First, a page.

Of course, now the onus is on us to live up to our part of the bargain. This MOU is designed to increase safety, improve efficiency and enhance capacity, and I know that each and every one of you is up to the challenge of improving what already is the very best air traffic control system in the world.

I was in the process of putting this MOU out when an issue came to my attention that required immediate care. It seems that some AOS’s in the field were under the mistaken impression that the DOT IG had begun an investigation of their pay inequity. In point of fact, after talking to the IG, it was discovered that there is three levels of attention they bring to bear on issues: an audit survey, an audit, and an investigation. They were conducting an audit survey, to determine whether or not there was the need for an audit or even an investigation.

The IG advised me that they chose a couple regions, and facilities in those regions, completely at random, and interviewed a few willing participants. They have completed their fieldwork, and will now cogitate on it before deciding whether they’re done or need to move forward with the issue. As the IG characterized it, “this is a learning experience for us.” They committed to contact me when they had made any decisions in this regard, and I in turn will pass the news on to you.

NATCA is keenly aware that the AOS’s feel left out in the cold by the pay process. On the one hand you have our system, to which they did not belong. On the other hand you have the MSS pay system, to which they were not assigned. They have a legitimate issue, certainly, and one that predates their certification by over a year. It now becomes our issue to fight, and I hope to rectify their problems at the contract negotiation table.

I got the MOU out to the field and then hit the street for a cab ride over to the FAA. A light drizzle had started to fall, consistent with the forecast for showers throughout the weekend. That’s a shame, because an inauguration is such a pageant. I hope the grassy area in front of the Capitol doesn’t end up looking like Woodstock on Day Three.

Over at the FAA I made my way up to Bill Peacock’s office where we had a very productive two-hour meeting. Unsurprisingly, the FAA thinks I’ve taken hostages because they think I won’t work their issues, and of course I think the FAA has taken hostages because they won’t work ours. I’ve got a list of ten or twenty items that predate my administration, including retroactivity pay, Fort Worth DSR grievances, and so forth and so on. Bill’s got a list he got from Ron on various and sundry items that the FAA thinks I’ve been holding on to.

Well, we’ve both had about enough of that.

Bill and I both believe in many of the same things, not the least of which is the Facility Manager and the Facrep’s responsibilities to serve as pairs in the management of our facilities. There is a price to leadership, apparently, and it is that you must lead. And if we believe that for you in the field, we ought to go ahead and believe it for ourselves, too. We both also believe in being fair and consistent.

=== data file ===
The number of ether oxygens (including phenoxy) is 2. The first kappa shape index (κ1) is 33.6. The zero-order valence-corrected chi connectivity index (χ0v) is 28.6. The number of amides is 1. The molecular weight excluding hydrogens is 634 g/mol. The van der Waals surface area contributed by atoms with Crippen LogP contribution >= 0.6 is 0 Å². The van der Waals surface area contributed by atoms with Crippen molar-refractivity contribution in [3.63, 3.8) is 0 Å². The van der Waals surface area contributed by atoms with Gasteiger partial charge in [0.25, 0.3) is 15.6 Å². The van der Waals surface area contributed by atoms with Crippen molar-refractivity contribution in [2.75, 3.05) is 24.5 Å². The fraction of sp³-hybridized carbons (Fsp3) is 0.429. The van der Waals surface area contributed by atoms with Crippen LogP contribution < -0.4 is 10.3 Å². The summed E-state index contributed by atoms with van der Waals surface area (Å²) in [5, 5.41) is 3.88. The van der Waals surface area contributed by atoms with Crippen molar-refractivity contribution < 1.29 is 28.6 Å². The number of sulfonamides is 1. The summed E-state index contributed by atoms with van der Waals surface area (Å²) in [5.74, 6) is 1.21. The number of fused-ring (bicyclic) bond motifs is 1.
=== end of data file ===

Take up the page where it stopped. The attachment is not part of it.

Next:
With those principles in mind we have committed to an exchange of lists in the coming week, and a meeting shortly thereafter to resolve the nagging outstanding issues between the parties. We may not agree, and we may have to let a third party decide some of them, but we absolutely must put some of them to rest if we are going to work productively and collaboratively through the summer. I’m very confident in our ability to fix solve some of the riddles.

By the time we got done it was after five and the traffic was pouring into the District faster than the rain. Lucky for me I took public transportation in, so I took public transportation out and I was home by six-thirty. Good thing I don’t own a gun because it was so early Mrs. Bull thought I was a burglar!

Today, Friday, I started my day in McLean, Virginia at the offices of MITRE. They do quite a bit of work for the agency, and I was there to see URET, CRCT, and the ADS-B. The briefing lasted until almost noon, and to say I was fascinated was an understatement. I’m particularly anxious to hear from some of my Center friends on the adaptability and usability of URET, and from some of the TMC’s on the real value of CRCT. ADS-B is operational in Alaska now, and everyone on both sides of the mike seems very happy.

From the briefing it was out to National airport, where I had hoped to stick my head in to say hi to the troops. Unfortunately I was running a little late, so maybe next time. I did have time, however, to talk to Joe Fruscella about the Washington Center issue and Fuse, true to form, had fixed it totally and completely. I was very appreciative for his help.

I’m on my way out to Las Vegas to host an opening (Diet Coke) reception for Facrep Training, as well as kick off the first morning of classes with a short briefing. I plan to check out our new hotel and meeting space, and I hope to squeeze in a visit to the facilities in the Vegas area before the NEB starts rolling into town for our meeting next week.

It’s been an incredibly busy and productive week. I have high hopes for our relationship with Bill Peacock, the new AT-1, and we’re off to a good start with the OE/OD MOU. The NATCA National Office staff continues to deliver a consistently high service for the owners and customers (that would be you), and they improve daily. I can’t tell you how many of them were still there on Thursday, well after noon, in spite of the fact that the office was closed. Our directors are coming into their own as leaders, and we have formed a real teamwork approach to getting the job done for you.

Our activists, like Alan and Dennis and James and Tim and Bryan and Don and Leslie and Carol and Kevin…what can I say? They give up their time to make a difference, and they leave home and family behind to rise to their Union’s side when called. No wonder we win more than we lose.

I didn’t even notice until typing this that I haven’t had a day off in a few weeks, but I don’t care. I love what I do and I can’t wait to get to work every day. I hope this finds you all in good health, and thanks for making it through to the end…the update was almost as long as the week was!

Best wishes, and we’ll see you next week.